The controversial figure of Vladimiro Montesinos, the notorious advisor of the former president of Peru Alberto Fujimori (1990-2000), responsible for the creation of a gigantic network of corruption that monopolized the Peruvian State in the 90s, has reappeared in the midst of Keiko Fujimori’s attempt to overturn her defeat in the recently held presidential elections, reported EFE.
Some leaked recordings supposedly featuring the voice of Montesinos have come to light, where he is heard allegedly coordinating the bribery of three of the four magistrates of the National Elections Jury (JNE), the highest electoral authority of Peru.
The recordings were presented by former congressman Fernando Olivera, the same person who in 2000 uncovered the famous Vladivideos: a series of films made by Montesinos which were recorded at the headquarters of the intelligence service (SIN) and that registered the incidents in which Montesinos bribed a series of politicians, magistrates and journalists.
In Olivera’s recordings of a series of phone calls, Montesinos is apparently trying to coordinate, from a jail where he is serving a 25-year prison sentence, to monetarily bribe the majority of the plenary of judges of the JNE, the highest electoral body of Peru, which will review the electoral appeals presented by Keiko Fujimori.
Montesinos’ objective was to supposedly bribe the JNE to accept all the appeals presented by Keiko Fujimori, to annul about 200,000 votes from rural, Andean and poor areas where her rival, president-elect Pedro Castillo, obtained overwhelming support. Montesinos tried to carry out this scheme so that although many of Fujimori’s requests were presented after the deadline, they got accepted.
To coordinate the briberies, Montesinos allegedly used a landline phone from the maximum security prison of the Callao Naval Base where he is serving his sentence, and this allegation has not been denied by the Peruvian Navy so far.
The link to JNE
Apparently, the recordings were made by retired military officer Pedro Rejas Tataje, who is close to the Fujimori family, and whom Montesinos ordered to contact Guillermo Sendón in order to be able to reach the JNE magistrates.
In another recording made with a hidden camera, Sendón is seen affirming that magistrate Luis Arce had asked him for $3 million for each of the magistrates who are supposed to vote in favor of accepting all of Keiko Fujimori’s appeals.
Sendón acknowledged the veracity of the conversations in a video posted on his social media accounts on Thursday night, but claimed that he was only ”going with the flow” to find out if an electoral fraud had really happened.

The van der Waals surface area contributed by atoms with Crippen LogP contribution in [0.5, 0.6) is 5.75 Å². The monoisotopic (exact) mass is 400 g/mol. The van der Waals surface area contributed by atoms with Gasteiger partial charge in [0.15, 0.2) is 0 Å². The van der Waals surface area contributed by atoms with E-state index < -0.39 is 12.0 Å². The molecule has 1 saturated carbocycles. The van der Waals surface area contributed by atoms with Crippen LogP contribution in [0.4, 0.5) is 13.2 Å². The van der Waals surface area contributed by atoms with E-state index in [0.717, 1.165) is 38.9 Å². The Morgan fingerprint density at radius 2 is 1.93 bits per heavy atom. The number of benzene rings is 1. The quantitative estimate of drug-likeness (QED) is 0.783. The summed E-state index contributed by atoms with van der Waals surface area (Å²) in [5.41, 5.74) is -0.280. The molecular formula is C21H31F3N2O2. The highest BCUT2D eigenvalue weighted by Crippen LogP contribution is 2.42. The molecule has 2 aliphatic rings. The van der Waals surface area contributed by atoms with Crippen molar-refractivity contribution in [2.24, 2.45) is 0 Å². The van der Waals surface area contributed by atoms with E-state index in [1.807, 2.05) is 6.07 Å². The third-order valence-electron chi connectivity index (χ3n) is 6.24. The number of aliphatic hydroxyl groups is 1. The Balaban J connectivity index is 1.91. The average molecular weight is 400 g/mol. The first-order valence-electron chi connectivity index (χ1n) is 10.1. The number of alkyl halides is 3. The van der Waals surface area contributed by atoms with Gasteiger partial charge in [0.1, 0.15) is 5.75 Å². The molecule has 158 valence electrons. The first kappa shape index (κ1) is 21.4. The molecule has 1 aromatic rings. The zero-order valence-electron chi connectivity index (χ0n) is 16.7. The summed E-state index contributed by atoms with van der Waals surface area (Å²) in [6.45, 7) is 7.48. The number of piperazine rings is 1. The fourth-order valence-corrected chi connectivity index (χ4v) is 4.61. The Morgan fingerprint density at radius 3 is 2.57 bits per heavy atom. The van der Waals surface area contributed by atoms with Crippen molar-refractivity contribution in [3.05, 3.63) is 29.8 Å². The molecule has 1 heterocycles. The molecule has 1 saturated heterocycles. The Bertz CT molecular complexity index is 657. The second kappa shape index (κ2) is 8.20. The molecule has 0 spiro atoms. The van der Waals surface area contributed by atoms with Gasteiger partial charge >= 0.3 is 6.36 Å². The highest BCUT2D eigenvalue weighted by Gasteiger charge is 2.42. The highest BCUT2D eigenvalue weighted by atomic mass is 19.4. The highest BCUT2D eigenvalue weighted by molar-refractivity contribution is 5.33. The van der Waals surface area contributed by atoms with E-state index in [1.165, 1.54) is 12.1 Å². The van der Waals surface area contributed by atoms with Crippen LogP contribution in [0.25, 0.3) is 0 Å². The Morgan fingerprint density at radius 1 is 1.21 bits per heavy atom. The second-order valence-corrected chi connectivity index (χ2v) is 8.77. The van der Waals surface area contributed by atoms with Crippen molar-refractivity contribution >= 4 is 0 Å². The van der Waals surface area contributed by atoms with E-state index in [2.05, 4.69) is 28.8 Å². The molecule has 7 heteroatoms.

Last Friday, the JNE plenary did try to give the Fujimorista party Fuerza Popular an extended special period to present all the appeals to annul votes, at the request of Magistrate Arce.
However, within hours, when that decision had been reported by the media without it having been promulgated yet, the electoral body retracted it with the argument that it had not taken into account a ruling of the Constitutional Court that prohibits changing the dates in the electoral process.
On June 23, Arce resigned from the JNE plenary session after several of Fujimori’s appeals were rejected in their second and last instance, which set a precedent for other appeals presented by the right-wing candidate in which she alleges, without having provided reliable evidence, that there was a ”systematic fraud” taking place at the polls.
Fujimori started complaining of fraud the day after the elections were held on June 6, when her third consecutive defeat in a presidential election had started to become evident.
The JNE’s review of Fujimori’s demands is still preventing an official proclamation of Castillo as president. Castillo beat right-wing Fujimori by over 44,000 votes.
The allegations of fraud have been ruled out by the electoral observation missions that supervised the process, including the Organization of American States (OAS) and the Inter-American Union of Electoral Organizations (UNIORE), as well as by Peruvian organizations, such as the Civil Transparency Association and the Ombudsman’s Office.
Moreover, the European Union, the United States and Canada have endorsed the results of the Peruvian elections, and have described the electoral process as fair, free and transparent.
Featured Image: Keiko Fujimori could face new charges in the Peruvian courts. File Photo
Translation: Orinoco Tribune